Next Up: February 23, next steps in taking statewide collective action to reduce gender-based violence. Sign up to get the Zoom link.
In January, Minnesotans gathered online in our first Values & Vision conversation of 2023 to discuss concepts in Diane Rosenfeld’s 2022 book The Bonobo Sisterhood. When a vulnerable member of the bonobo species (a type of ape) is threatened by a male aggressor, females rally together to ward off the attack. The bonobo species is uniquely matriarchal in its approach to keeping all members of the community safe.
Rosenfeld points out how women and allies can do the same. As a long-time legal advocate for survivors of gender-based violence, Rosenfeld outlines how patriarchal systems — in law and culture — regularly fail to protect the vulnerable. It is time, she writes, to become our own protection system to thwart aggressors. If someone is threatened, the equivalent of a bonobo call could bring an army of supporters to a police station or to court to insist that threats be taken seriously.
Beth Peterson, of the political leadership organization Vote Run Lead, took part in the discussion, and resonated with Rosenfeld’s contention that the narrative tendency is to consider women victims of violence, rather than focusing on men as batterers. She also pointed out the prevalence of lateral violence, “the system that women have to go through, and how some women are keeping other women in that cycle. They may not be the perpetrators, but they are [saying] ‘go back to your partner.’ ”
The tendency in U.S. culture is to enact punishment rather than invest in prevention. We know women are most vulnerable when they are trying to leave a crisis situation. Rosenfeld says we need to pay more attention — in funding and public discussion — before the pattern of violence becomes lethal.
She points out that the media reports on tragic ends of domestic violence rather than on the steps that could have been taken to disrupt violence.
Another weakness is the lack of safe and affordable housing. Many women stay with abusers because they have nowhere else to go.
One man in the Values & Vision discussion indicated that, as survivor of childhood abuse, he felt empathy for young men who join authoritarian organizations to compensate for feeling small and inadequate. At age 18, he joined the Marine Corps. He has since learned about violent groups, like neo- Nazis, that befriend vulnerable young men who are seeking kinship and strength.
He suggested that unchecked male anger might be addressed by other men who can compassionately relate to being a frightened eight-year-old child acting through the body of a 30-year-old man. What if the local community got better, he asked, at “befriending the child who has been abandoned and abused, who is looking for someone who will say, ‘I am here for you’?”
This would be one way to circumvent the shame-based legal system of right and wrong, and instead work to heal the damage. He added, “Violence is akin to substance abuse. These young men learned how to be abusive from being abused. Before they hurt others, what if they were put in a treatment program and treated like human beings, rather than as a murderer or a batterer?”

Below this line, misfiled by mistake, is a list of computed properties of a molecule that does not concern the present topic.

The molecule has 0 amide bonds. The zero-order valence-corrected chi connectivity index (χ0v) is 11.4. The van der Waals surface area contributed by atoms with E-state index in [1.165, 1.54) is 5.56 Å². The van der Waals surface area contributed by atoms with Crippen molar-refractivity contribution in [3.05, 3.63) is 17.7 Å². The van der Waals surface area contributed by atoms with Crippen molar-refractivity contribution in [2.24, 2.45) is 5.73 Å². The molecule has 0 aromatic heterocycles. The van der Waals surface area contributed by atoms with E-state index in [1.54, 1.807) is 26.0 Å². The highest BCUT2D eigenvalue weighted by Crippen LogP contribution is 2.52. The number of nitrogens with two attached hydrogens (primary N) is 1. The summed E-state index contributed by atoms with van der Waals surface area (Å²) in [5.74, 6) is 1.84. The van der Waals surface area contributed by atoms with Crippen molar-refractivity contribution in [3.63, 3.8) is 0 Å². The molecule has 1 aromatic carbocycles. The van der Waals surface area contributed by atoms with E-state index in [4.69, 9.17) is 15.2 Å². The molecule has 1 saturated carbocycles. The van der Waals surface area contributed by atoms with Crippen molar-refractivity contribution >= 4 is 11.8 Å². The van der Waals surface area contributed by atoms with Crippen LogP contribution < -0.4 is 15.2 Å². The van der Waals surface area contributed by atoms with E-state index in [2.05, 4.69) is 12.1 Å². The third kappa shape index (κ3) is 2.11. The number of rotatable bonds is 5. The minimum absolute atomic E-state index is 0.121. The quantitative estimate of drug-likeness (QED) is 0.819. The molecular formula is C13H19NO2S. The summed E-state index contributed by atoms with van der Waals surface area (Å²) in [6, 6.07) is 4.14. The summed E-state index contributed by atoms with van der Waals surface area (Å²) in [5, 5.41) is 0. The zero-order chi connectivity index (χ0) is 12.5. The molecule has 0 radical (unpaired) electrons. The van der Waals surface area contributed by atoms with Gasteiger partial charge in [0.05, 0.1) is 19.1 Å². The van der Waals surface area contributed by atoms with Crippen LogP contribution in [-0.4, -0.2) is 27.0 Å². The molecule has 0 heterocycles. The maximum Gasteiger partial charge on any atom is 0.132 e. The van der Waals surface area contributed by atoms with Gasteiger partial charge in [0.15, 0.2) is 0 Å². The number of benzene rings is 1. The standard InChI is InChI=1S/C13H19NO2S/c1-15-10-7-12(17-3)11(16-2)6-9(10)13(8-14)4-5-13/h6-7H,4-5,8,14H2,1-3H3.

The group discussed the importance of reaching young people early with healthy messages, and of parental coaching.
One discussion participant had taken a workshop on restorative justice, based on teachings from the Anishinaabe people. If a family member notices incipient violence, village elders call a restorative justice circle. People gather in love. It might take weeks or months to develop new intimacy and trust for each other, but violence can be avoided.
Playwright and performer Amoke Kubat added: “Culturally, I am familiar with this. Black people have survived and lived as families of the heart. This is fictive kinship. We are groups of people biologically related and non-related, who act as a clan, act as a family. Everyone is aunties, uncles, grandparents. Communities come out with the birth and borrow cups of sugar and babysit. I grew up with that.”
Kubat indicated that Rosenfeld writes about other things that bonobos do, like comb each other’s hair and rock each other’s babies. “That’s what I have seen and done as a Black woman. That is what Black people — sistahs — have done when they could retain their cultural heritage, or out of necessity, to survive poverty, racism, and all manner of oppressions in an unjust world.”
Rosenfeld devotes a chapter to the importance of learning self-defense as a confidence booster. Values & Vision co-moderator Crystal Brown explained why this is. A study from Canada found that young people who had taken self- defense classes, compared to control group members who had not, were less likely to report being assaulted later in life.
Brown read a passage from the end of the book about how the need and desire for women to nurture each other is where our real power is. As she paraphrased, “Patriarchy fears women’s strong bonds because they are a threat to our dependence on men.”
Changemakers Alliance brings groups together into conversations that lead to solutions-based stories and action. Rosenfeld will talk with us about a Bonobo Sisterhood movement. In future Values & Vision discussions, we will explore development of a pilot program that collectively serves victims of gender-based violence.